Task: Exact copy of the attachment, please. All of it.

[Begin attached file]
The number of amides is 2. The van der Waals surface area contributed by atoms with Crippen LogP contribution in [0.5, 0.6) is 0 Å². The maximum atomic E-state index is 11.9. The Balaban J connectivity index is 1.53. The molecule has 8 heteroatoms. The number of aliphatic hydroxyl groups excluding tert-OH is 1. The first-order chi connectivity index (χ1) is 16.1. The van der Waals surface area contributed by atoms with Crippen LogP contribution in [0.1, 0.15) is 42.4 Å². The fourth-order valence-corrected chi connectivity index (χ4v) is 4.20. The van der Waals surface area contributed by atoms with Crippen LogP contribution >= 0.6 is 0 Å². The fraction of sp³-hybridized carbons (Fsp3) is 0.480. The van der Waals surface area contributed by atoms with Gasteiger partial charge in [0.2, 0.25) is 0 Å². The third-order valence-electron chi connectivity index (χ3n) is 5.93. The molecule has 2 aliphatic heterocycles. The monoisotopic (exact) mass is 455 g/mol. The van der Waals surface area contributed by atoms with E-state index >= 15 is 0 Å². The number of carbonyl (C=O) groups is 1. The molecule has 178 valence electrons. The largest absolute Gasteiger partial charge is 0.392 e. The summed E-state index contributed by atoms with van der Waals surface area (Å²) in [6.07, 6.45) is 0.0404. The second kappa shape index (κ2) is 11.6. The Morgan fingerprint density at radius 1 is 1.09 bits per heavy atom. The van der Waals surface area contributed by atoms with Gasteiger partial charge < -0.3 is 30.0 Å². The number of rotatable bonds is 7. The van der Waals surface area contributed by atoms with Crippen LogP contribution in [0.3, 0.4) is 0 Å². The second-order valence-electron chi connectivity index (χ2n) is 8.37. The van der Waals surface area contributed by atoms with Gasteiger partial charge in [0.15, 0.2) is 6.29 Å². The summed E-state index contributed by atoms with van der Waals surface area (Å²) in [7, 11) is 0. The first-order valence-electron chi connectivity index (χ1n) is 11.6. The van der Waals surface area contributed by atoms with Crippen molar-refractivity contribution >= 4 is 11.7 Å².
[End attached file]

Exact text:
The number of amides is 2. The van der Waals surface area contributed by atoms with Crippen LogP contribution in [0.5, 0.6) is 0 Å². The maximum atomic E-state index is 11.9. The Balaban J connectivity index is 1.53. The molecule has 8 heteroatoms. The number of aliphatic hydroxyl groups excluding tert-OH is 1. The first-order chi connectivity index (χ1) is 16.1. The van der Waals surface area contributed by atoms with Crippen LogP contribution in [0.1, 0.15) is 42.4 Å². The fourth-order valence-corrected chi connectivity index (χ4v) is 4.20. The van der Waals surface area contributed by atoms with Crippen LogP contribution >= 0.6 is 0 Å². The fraction of sp³-hybridized carbons (Fsp3) is 0.480. The van der Waals surface area contributed by atoms with Gasteiger partial charge in [0.2, 0.25) is 0 Å². The third-order valence-electron chi connectivity index (χ3n) is 5.93. The molecule has 2 aliphatic heterocycles. The monoisotopic (exact) mass is 455 g/mol. The van der Waals surface area contributed by atoms with E-state index >= 15 is 0 Å². The number of carbonyl (C=O) groups is 1. The molecule has 178 valence electrons. The largest absolute Gasteiger partial charge is 0.392 e. The summed E-state index contributed by atoms with van der Waals surface area (Å²) in [6.07, 6.45) is 0.0404. The second kappa shape index (κ2) is 11.6. The Morgan fingerprint density at radius 1 is 1.09 bits per heavy atom. The van der Waals surface area contributed by atoms with Gasteiger partial charge < -0.3 is 30.0 Å². The number of rotatable bonds is 7. The van der Waals surface area contributed by atoms with Crippen LogP contribution in [0.3, 0.4) is 0 Å². The second-order valence-electron chi connectivity index (χ2n) is 8.37. The van der Waals surface area contributed by atoms with Gasteiger partial charge in [0.15, 0.2) is 6.29 Å². The summed E-state index contributed by atoms with van der Waals surface area (Å²) in [7, 11) is 0. The first-order valence-electron chi connectivity index (χ1n) is 11.6. The van der Waals surface area contributed by atoms with Crippen molar-refractivity contribution >= 4 is 11.7 Å².